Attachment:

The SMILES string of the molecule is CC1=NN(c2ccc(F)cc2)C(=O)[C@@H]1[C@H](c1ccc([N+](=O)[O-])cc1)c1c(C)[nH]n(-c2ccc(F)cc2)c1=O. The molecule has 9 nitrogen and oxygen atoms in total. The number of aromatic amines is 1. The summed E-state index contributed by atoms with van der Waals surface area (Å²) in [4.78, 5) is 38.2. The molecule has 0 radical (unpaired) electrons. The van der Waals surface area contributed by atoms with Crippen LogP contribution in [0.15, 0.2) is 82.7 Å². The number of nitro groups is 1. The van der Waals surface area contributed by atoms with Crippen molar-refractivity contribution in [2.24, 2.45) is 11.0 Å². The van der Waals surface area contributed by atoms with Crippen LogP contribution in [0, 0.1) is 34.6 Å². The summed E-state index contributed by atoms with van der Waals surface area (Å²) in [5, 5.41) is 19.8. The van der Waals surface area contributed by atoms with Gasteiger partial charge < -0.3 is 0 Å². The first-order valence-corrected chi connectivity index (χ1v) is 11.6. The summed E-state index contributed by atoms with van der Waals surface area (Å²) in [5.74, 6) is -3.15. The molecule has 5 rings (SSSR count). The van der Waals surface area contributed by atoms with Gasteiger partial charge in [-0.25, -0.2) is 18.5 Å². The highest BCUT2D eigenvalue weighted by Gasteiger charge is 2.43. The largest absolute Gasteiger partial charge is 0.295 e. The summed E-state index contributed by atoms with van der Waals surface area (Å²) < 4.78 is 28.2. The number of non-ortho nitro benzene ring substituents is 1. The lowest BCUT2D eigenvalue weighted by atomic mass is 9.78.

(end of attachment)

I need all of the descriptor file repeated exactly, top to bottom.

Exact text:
The SMILES string of the molecule is CC1=NN(c2ccc(F)cc2)C(=O)[C@@H]1[C@H](c1ccc([N+](=O)[O-])cc1)c1c(C)[nH]n(-c2ccc(F)cc2)c1=O. The molecule has 9 nitrogen and oxygen atoms in total. The number of aromatic amines is 1. The summed E-state index contributed by atoms with van der Waals surface area (Å²) in [4.78, 5) is 38.2. The molecule has 0 radical (unpaired) electrons. The van der Waals surface area contributed by atoms with Crippen LogP contribution in [0.15, 0.2) is 82.7 Å². The number of nitro groups is 1. The van der Waals surface area contributed by atoms with Crippen molar-refractivity contribution in [2.24, 2.45) is 11.0 Å². The van der Waals surface area contributed by atoms with Crippen LogP contribution in [0, 0.1) is 34.6 Å². The summed E-state index contributed by atoms with van der Waals surface area (Å²) in [5, 5.41) is 19.8. The van der Waals surface area contributed by atoms with Gasteiger partial charge < -0.3 is 0 Å². The first-order valence-corrected chi connectivity index (χ1v) is 11.6. The summed E-state index contributed by atoms with van der Waals surface area (Å²) in [5.74, 6) is -3.15. The molecule has 5 rings (SSSR count). The van der Waals surface area contributed by atoms with Gasteiger partial charge in [-0.25, -0.2) is 18.5 Å². The highest BCUT2D eigenvalue weighted by Gasteiger charge is 2.43. The largest absolute Gasteiger partial charge is 0.295 e. The summed E-state index contributed by atoms with van der Waals surface area (Å²) < 4.78 is 28.2. The number of non-ortho nitro benzene ring substituents is 1. The lowest BCUT2D eigenvalue weighted by atomic mass is 9.78.